This datum could be explained by the short history of CAM within modern medicine. As stated by Whorton, the beginnings of the inclusion of CAM in contemporary medicine occurred around 1980 in the UK and around 1990 in the US (Whorton, 2006Whorton, J. (2006). History of Complementary and Alternative Medicine. In: Cuellar, N.G. (ed.), Conversations in Comparative and Alternative Medicine, pp. 2-3. Boston: Jones & Bartlett.). Though Medline introduced this category of journals in 1975, journals such as the Journal of Complementary and Alternative Medicine, Alternative Medicine Review, Complementary and Alternative Medicine and Evidence-based Complementary and Alternative Medicine, published their first papers in 1995, 1996, 2000 and 2004, respectively (Danell and Danell, 2007Danell, J.A.B.; Danell, R. (2007). Spiritualised Medicine? A Bibliometric Study of Complementary and Alternative Medicine. Proceedings 11th International Conference of the International Society for Scientometrics and Informetrics, pp. 154-161. Madrid, España: CINDOC-CSIC.; 2009Danell, J.A.B.; Danell, R. (2009). Publication activity in complementary and alternative medicine. Scientometrics, 80 (2), pp. 539-551, http://dx.doi.org/10.1007/s11192-008-2078-8.). However, the first issue of The American Journal of Chinese Medicine was published in 1973. Meanwhile, journals in the subject area of Medicine general & internal often have long histories and have been incorporated into databases for a longer time span, such as the New England Journal of Medicine, Lancet and Jama, which have been published since the nineteenth century.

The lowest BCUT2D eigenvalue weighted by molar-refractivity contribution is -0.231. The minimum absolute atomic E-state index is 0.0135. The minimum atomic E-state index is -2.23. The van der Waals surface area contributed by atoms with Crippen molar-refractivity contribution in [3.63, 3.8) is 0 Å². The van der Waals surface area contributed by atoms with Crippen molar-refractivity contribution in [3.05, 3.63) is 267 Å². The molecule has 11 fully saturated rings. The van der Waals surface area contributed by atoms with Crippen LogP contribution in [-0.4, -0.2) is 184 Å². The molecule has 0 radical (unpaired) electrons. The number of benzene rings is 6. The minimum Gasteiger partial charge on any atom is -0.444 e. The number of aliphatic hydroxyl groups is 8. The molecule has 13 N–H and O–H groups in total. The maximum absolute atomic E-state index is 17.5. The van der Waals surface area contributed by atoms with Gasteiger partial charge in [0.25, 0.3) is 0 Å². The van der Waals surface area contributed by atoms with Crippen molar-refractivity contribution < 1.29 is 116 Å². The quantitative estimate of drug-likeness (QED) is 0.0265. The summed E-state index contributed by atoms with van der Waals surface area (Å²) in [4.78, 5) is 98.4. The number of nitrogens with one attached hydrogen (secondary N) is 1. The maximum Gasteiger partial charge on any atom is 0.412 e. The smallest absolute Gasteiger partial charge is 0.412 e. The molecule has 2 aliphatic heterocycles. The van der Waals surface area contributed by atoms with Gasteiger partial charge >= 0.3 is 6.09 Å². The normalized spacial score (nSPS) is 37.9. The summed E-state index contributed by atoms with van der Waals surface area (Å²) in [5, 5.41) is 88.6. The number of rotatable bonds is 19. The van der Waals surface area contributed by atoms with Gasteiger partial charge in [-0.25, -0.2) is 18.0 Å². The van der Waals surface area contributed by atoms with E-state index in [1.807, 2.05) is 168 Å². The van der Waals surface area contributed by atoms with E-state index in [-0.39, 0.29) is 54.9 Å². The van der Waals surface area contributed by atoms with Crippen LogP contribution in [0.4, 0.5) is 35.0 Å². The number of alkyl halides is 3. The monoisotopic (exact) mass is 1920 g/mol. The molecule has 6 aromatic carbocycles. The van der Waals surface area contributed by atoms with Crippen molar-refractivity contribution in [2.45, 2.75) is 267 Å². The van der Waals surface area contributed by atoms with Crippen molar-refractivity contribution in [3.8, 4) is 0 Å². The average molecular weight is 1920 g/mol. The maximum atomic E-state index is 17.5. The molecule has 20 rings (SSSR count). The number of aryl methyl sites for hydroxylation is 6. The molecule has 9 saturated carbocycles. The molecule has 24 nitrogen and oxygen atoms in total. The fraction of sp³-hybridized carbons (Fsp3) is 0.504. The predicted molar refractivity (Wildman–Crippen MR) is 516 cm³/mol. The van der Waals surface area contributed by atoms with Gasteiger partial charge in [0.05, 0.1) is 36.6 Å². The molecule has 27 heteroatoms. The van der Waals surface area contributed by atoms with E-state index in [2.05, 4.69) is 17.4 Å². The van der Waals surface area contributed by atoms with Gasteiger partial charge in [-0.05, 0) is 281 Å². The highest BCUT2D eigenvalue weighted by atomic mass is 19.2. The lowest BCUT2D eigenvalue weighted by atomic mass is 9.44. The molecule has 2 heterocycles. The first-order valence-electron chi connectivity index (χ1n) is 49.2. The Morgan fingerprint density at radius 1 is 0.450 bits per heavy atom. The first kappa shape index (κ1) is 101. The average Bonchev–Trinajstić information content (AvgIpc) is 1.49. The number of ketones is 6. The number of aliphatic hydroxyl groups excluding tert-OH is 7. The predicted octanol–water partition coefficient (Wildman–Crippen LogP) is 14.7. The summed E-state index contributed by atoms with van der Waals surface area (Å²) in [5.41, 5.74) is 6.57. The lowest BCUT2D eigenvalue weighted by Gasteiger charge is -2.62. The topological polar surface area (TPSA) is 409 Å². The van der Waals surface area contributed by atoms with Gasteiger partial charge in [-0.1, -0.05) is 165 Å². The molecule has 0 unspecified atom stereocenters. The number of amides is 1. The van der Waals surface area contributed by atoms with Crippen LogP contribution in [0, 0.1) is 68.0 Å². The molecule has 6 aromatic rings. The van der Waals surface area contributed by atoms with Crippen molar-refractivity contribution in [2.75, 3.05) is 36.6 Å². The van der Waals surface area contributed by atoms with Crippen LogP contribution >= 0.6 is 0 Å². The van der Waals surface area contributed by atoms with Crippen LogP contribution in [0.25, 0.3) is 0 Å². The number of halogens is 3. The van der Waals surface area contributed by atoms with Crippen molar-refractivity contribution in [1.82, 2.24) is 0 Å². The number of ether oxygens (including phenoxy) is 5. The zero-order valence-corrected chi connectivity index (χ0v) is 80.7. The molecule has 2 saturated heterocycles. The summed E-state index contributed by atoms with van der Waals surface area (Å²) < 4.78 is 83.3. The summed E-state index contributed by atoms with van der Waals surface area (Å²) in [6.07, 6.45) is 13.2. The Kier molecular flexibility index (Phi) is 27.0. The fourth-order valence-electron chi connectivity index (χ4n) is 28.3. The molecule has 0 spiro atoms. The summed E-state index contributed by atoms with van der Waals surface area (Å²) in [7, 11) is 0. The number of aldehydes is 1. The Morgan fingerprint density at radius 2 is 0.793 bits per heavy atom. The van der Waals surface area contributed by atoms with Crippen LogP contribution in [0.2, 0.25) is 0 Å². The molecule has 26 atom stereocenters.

The slow and recent integration of OMBT into conventional medicine and the traditional interpretations of their effects on health, coming from paradigms that do not always follow the scientific method, can cause ignorance and reluctance to integrate OMBT into both clinical practice and scientific publication. These circumstances may explain both the small number of journals in the ICM area observed in our study and the fact that 339 journals contain papers that have not received a single citation. These circumstances could also explain why the journal Cochrane Database of Systematic Reviews, which is the most productive in the Medicine general & internal area with 25 papers and an IF of 6.186, has not received any citation in Scopus. This phenomenon could possibly be explained by both the content of the papers, due to the abovementioned reasons, and their short history. Of the 25 reviews, 20 were published between 2008 and 2010 and 5 in 2007, and their topics relate to the application of relaxation techniques, tai chi, yoga, exercise and non-pharmacological treatments for different health problems. As noted, 339 journals received no citations, of which 139 were included in JCR; their IF were distributed from 0.034 to 21.952. Eighty-nine journals exceeded the IF value of 1.000. The great dispersion observed, in this case as related to IF, could be another reason for the lack of citations. Another factor to consider is the observed increase in publications during the last year of the present study, which means a shorter time of exposure.